One of the foundational aspects of blockchains is smart contracts, which are programs stored on a blockchain network that run automatically when predetermined conditions are met. Smart contracts can be advantageous to other contracts because they are executed instantaneously and do not require third-party involvement.

Developers can use smart contracts to build and run decentralized applications, or dApps, on blockchain networks. These blockchain networks provide privacy, data integrity and security, and their decentralized nature means developers are not censored or restricted.

Blockchain technology also has a wide range of other uses and applications, including money transfers, financial exchanges, data security, non-fungible tokens, supply chain tracking, gambling and secure voting.

Public blockchain networks are networks in which any person can participate, such as the Bitcoin blockchain. These networks are self-governed, and anyone can read, write and audit activities in a public blockchain network. Private blockchain networks are also decentralized peer-to-peer networks, but private networks have a governing organization that oversees the network. Companies can operate private blockchain networks behind a corporate firewall.

Permissioned blockchain networks are public or private networks that place restrictions on the people allowed to participate in the network and their transactions. Consortium blockchains are similar to private blockchains, but they have multiple entities or organizations overseeing and maintaining the network rather than a single governing entity.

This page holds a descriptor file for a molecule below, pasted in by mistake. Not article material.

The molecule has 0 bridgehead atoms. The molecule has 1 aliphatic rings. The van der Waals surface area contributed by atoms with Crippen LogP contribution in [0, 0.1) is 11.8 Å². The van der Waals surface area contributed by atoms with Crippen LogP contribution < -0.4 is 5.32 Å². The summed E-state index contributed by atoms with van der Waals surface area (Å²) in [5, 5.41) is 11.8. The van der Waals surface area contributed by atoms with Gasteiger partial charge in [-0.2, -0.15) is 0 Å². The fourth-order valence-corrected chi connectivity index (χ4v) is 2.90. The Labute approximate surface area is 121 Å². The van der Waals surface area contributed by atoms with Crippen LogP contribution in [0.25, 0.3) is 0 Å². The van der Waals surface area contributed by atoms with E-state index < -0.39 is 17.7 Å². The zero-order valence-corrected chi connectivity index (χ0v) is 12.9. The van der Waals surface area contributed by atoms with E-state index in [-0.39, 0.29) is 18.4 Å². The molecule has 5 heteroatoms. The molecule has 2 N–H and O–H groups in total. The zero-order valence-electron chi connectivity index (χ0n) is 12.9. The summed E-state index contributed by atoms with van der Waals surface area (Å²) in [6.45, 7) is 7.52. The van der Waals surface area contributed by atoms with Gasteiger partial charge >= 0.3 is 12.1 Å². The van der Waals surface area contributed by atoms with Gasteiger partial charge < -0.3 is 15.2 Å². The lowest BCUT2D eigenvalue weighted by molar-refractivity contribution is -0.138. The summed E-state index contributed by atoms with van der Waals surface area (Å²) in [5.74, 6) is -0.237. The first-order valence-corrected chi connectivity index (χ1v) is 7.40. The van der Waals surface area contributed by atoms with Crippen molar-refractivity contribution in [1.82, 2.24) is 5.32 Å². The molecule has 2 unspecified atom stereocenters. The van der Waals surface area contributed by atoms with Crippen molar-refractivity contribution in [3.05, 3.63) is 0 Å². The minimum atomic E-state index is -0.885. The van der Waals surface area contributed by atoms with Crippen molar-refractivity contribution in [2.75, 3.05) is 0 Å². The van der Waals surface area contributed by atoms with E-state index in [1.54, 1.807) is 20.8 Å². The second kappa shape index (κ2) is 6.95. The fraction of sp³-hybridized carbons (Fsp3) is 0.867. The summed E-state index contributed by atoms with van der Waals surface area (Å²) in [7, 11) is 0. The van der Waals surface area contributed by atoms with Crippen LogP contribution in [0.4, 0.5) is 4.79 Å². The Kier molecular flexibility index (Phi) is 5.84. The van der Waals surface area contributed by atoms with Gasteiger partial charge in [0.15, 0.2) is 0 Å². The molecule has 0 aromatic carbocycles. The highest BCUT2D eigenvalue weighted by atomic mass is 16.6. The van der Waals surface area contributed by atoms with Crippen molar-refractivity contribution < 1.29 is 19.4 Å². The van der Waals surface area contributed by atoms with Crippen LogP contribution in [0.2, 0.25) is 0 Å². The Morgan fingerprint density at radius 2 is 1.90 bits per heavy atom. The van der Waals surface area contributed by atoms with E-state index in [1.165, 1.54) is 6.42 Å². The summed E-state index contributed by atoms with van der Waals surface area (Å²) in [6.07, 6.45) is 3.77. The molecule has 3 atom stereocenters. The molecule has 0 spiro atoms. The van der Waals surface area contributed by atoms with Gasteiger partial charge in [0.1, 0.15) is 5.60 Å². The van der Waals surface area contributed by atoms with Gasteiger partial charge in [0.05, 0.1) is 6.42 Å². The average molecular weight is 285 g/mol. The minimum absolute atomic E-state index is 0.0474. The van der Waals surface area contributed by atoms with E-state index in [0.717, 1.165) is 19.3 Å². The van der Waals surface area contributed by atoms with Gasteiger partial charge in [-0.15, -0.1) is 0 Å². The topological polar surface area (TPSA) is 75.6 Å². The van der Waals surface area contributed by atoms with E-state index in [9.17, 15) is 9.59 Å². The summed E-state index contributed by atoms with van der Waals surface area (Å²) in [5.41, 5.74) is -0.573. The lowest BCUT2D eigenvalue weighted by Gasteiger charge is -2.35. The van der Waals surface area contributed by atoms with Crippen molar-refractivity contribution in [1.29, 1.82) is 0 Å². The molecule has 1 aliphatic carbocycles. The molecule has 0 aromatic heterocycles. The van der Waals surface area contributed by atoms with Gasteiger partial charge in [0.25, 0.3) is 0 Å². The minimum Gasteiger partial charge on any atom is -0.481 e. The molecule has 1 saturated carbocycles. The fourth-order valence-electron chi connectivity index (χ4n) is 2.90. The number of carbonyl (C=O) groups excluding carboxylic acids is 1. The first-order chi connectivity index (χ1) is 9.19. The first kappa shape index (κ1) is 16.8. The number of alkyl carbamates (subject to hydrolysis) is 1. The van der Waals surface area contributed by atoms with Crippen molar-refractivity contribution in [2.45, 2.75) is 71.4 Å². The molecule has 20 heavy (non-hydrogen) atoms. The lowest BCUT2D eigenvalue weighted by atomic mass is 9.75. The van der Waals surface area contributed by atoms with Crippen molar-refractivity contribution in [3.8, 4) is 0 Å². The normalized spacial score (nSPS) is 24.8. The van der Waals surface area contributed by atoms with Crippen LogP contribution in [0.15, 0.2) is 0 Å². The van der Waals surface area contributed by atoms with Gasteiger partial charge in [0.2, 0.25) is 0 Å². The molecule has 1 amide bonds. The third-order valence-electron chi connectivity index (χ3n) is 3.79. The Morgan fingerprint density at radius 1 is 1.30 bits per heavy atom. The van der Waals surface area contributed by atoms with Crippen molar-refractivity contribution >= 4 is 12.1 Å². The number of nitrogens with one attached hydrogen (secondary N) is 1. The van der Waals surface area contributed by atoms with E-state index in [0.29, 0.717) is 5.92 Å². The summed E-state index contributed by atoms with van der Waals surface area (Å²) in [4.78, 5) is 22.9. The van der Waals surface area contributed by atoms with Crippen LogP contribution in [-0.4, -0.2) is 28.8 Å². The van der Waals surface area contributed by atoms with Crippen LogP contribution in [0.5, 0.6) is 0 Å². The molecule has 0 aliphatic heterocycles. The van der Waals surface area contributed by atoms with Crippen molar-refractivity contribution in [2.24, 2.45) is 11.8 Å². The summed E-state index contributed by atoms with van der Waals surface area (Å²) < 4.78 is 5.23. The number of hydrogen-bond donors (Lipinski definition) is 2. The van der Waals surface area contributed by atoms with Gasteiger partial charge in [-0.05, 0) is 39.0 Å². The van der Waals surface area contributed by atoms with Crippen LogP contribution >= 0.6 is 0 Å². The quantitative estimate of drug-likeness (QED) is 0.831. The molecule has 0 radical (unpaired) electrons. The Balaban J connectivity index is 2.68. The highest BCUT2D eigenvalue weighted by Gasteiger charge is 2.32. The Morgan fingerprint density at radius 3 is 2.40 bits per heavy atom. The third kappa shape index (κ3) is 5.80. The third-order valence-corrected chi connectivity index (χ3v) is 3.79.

Investors who want to profit off of blockchain technology have several options. First, they can directly purchase cryptocurrencies that run on popular blockchains, such as Bitcoin and Ether. The more people use these blockchains, the more demand there will be for the associated cryptocurrencies and the higher their prices will rise, theoretically.

Investors can also buy a blockchain technology exchange-traded fund, such as the Amplify Transformational Data Sharing ETF (ticker: BLOK) or the Siren Nasdaq NexGen Economy ETF (BLCN).

Finally, investors can also buy shares of stocks that utilize or benefit from blockchain technology, such as cryptocurrency exchange Coinbase Global Inc. (COIN), cryptocurrency mining chipmaker Nvidia Corp. (NVDA) and blockchain technology developer International Business Machines Corp. (IBM).



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In addition to being a potentially lucrative investment opportunity, blockchain technology has several potentially advantageous applications. Blockchain technology can improve transparency within networks, potentially reducing fraud and deception. The technology can be used to create an audit trail that tracks an asset at every step of its journey, protecting against counterfeiting and improving supply chain efficiency.